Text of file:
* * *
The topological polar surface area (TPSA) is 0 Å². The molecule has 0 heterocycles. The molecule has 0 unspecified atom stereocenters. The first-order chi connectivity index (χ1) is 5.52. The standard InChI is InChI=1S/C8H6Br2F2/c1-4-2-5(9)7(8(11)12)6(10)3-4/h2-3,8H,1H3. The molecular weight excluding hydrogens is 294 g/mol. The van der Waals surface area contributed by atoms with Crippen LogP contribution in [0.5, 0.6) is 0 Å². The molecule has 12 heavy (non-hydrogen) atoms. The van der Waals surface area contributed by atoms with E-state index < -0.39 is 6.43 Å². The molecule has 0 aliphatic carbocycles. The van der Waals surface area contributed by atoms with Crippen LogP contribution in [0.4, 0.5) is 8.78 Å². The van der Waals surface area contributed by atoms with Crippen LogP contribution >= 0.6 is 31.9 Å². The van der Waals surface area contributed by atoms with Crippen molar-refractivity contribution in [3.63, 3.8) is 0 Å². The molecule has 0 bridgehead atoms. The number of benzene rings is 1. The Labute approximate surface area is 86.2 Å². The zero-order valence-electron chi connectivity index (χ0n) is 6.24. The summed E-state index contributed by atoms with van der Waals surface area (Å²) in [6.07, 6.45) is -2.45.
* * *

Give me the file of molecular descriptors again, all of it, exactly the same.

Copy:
The topological polar surface area (TPSA) is 0 Å². The molecule has 0 heterocycles. The molecule has 0 unspecified atom stereocenters. The first-order chi connectivity index (χ1) is 5.52. The standard InChI is InChI=1S/C8H6Br2F2/c1-4-2-5(9)7(8(11)12)6(10)3-4/h2-3,8H,1H3. The molecular weight excluding hydrogens is 294 g/mol. The van der Waals surface area contributed by atoms with Crippen LogP contribution in [0.5, 0.6) is 0 Å². The molecule has 12 heavy (non-hydrogen) atoms. The van der Waals surface area contributed by atoms with E-state index < -0.39 is 6.43 Å². The molecule has 0 aliphatic carbocycles. The van der Waals surface area contributed by atoms with Crippen LogP contribution in [0.4, 0.5) is 8.78 Å². The van der Waals surface area contributed by atoms with Crippen LogP contribution >= 0.6 is 31.9 Å². The van der Waals surface area contributed by atoms with Crippen molar-refractivity contribution in [3.63, 3.8) is 0 Å². The molecule has 0 bridgehead atoms. The number of benzene rings is 1. The Labute approximate surface area is 86.2 Å². The zero-order valence-electron chi connectivity index (χ0n) is 6.24. The summed E-state index contributed by atoms with van der Waals surface area (Å²) in [6.07, 6.45) is -2.45.